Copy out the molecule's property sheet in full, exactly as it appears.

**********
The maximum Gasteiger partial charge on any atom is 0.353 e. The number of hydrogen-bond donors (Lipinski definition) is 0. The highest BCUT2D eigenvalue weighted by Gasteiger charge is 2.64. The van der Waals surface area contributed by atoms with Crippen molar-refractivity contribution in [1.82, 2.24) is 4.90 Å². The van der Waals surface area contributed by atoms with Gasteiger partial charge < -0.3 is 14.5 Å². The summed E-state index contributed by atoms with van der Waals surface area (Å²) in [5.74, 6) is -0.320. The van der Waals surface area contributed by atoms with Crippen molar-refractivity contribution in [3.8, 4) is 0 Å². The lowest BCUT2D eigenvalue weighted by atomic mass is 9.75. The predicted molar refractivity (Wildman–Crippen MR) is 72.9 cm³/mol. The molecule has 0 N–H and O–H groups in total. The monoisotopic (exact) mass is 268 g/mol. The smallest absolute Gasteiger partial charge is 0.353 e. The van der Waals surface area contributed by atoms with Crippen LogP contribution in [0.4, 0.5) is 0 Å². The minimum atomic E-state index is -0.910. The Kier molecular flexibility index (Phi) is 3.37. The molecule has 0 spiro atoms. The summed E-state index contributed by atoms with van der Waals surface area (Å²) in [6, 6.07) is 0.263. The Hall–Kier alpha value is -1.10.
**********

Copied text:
The maximum Gasteiger partial charge on any atom is 0.353 e. The number of hydrogen-bond donors (Lipinski definition) is 0. The highest BCUT2D eigenvalue weighted by Gasteiger charge is 2.64. The van der Waals surface area contributed by atoms with Crippen molar-refractivity contribution in [1.82, 2.24) is 4.90 Å². The van der Waals surface area contributed by atoms with Gasteiger partial charge < -0.3 is 14.5 Å². The summed E-state index contributed by atoms with van der Waals surface area (Å²) in [5.74, 6) is -0.320. The van der Waals surface area contributed by atoms with Crippen molar-refractivity contribution in [3.8, 4) is 0 Å². The lowest BCUT2D eigenvalue weighted by atomic mass is 9.75. The predicted molar refractivity (Wildman–Crippen MR) is 72.9 cm³/mol. The molecule has 0 N–H and O–H groups in total. The monoisotopic (exact) mass is 268 g/mol. The smallest absolute Gasteiger partial charge is 0.353 e. The van der Waals surface area contributed by atoms with Crippen LogP contribution in [0.4, 0.5) is 0 Å². The minimum atomic E-state index is -0.910. The Kier molecular flexibility index (Phi) is 3.37. The molecule has 0 spiro atoms. The summed E-state index contributed by atoms with van der Waals surface area (Å²) in [6, 6.07) is 0.263. The Hall–Kier alpha value is -1.10.